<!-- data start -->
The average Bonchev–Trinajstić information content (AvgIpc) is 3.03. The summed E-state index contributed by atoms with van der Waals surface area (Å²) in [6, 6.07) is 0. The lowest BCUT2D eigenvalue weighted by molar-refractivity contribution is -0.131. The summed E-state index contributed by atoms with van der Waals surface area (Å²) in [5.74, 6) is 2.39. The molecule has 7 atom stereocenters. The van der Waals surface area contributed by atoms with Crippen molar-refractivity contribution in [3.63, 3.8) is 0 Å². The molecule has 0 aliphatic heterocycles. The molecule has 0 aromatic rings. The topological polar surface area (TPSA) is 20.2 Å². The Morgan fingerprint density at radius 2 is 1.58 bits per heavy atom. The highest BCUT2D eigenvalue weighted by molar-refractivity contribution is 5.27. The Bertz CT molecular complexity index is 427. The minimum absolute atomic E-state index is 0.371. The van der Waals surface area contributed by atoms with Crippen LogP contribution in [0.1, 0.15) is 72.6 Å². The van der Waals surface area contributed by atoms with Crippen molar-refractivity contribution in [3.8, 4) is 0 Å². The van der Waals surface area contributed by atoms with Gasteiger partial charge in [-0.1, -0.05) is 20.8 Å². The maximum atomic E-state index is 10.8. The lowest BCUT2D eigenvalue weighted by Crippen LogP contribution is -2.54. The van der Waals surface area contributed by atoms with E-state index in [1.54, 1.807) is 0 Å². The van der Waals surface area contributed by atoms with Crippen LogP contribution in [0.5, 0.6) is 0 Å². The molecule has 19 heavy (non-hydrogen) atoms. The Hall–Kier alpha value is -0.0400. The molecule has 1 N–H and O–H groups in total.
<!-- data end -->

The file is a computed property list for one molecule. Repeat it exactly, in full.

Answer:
The average Bonchev–Trinajstić information content (AvgIpc) is 3.03. The summed E-state index contributed by atoms with van der Waals surface area (Å²) in [6, 6.07) is 0. The lowest BCUT2D eigenvalue weighted by molar-refractivity contribution is -0.131. The summed E-state index contributed by atoms with van der Waals surface area (Å²) in [5.74, 6) is 2.39. The molecule has 7 atom stereocenters. The van der Waals surface area contributed by atoms with Crippen molar-refractivity contribution in [3.63, 3.8) is 0 Å². The molecule has 0 aliphatic heterocycles. The molecule has 0 aromatic rings. The topological polar surface area (TPSA) is 20.2 Å². The Morgan fingerprint density at radius 2 is 1.58 bits per heavy atom. The highest BCUT2D eigenvalue weighted by molar-refractivity contribution is 5.27. The Bertz CT molecular complexity index is 427. The minimum absolute atomic E-state index is 0.371. The van der Waals surface area contributed by atoms with Crippen LogP contribution in [0.1, 0.15) is 72.6 Å². The van der Waals surface area contributed by atoms with Crippen molar-refractivity contribution in [3.8, 4) is 0 Å². The van der Waals surface area contributed by atoms with Gasteiger partial charge in [-0.1, -0.05) is 20.8 Å². The maximum atomic E-state index is 10.8. The lowest BCUT2D eigenvalue weighted by Crippen LogP contribution is -2.54. The van der Waals surface area contributed by atoms with E-state index in [1.54, 1.807) is 0 Å². The van der Waals surface area contributed by atoms with Crippen LogP contribution in [0.5, 0.6) is 0 Å². The molecule has 19 heavy (non-hydrogen) atoms. The Hall–Kier alpha value is -0.0400. The molecule has 1 N–H and O–H groups in total.